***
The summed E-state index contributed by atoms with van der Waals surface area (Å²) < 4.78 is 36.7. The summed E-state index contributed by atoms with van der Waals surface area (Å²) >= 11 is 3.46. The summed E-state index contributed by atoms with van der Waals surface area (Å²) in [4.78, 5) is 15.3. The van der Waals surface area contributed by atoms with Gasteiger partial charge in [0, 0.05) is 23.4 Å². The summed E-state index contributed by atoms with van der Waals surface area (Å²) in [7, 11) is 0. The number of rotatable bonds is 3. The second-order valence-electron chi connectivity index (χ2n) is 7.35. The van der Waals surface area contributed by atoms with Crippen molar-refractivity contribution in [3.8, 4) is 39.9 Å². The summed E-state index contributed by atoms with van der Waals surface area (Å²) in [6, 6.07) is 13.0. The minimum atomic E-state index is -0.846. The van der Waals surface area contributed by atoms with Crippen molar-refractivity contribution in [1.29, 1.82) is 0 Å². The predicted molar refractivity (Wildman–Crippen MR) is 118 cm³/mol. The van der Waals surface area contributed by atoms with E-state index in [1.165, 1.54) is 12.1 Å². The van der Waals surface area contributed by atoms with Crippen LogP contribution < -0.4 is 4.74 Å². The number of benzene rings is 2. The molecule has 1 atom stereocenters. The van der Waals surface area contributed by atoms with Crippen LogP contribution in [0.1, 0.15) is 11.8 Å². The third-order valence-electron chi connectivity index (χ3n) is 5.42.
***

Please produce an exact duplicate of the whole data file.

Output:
The summed E-state index contributed by atoms with van der Waals surface area (Å²) < 4.78 is 36.7. The summed E-state index contributed by atoms with van der Waals surface area (Å²) >= 11 is 3.46. The summed E-state index contributed by atoms with van der Waals surface area (Å²) in [4.78, 5) is 15.3. The van der Waals surface area contributed by atoms with Gasteiger partial charge in [0, 0.05) is 23.4 Å². The summed E-state index contributed by atoms with van der Waals surface area (Å²) in [7, 11) is 0. The number of rotatable bonds is 3. The second-order valence-electron chi connectivity index (χ2n) is 7.35. The van der Waals surface area contributed by atoms with Crippen molar-refractivity contribution in [3.8, 4) is 39.9 Å². The summed E-state index contributed by atoms with van der Waals surface area (Å²) in [6, 6.07) is 13.0. The minimum atomic E-state index is -0.846. The van der Waals surface area contributed by atoms with Crippen molar-refractivity contribution in [1.29, 1.82) is 0 Å². The predicted molar refractivity (Wildman–Crippen MR) is 118 cm³/mol. The van der Waals surface area contributed by atoms with E-state index in [1.165, 1.54) is 12.1 Å². The van der Waals surface area contributed by atoms with Crippen LogP contribution < -0.4 is 4.74 Å². The number of benzene rings is 2. The molecule has 1 atom stereocenters. The van der Waals surface area contributed by atoms with Crippen LogP contribution in [0.1, 0.15) is 11.8 Å². The third-order valence-electron chi connectivity index (χ3n) is 5.42.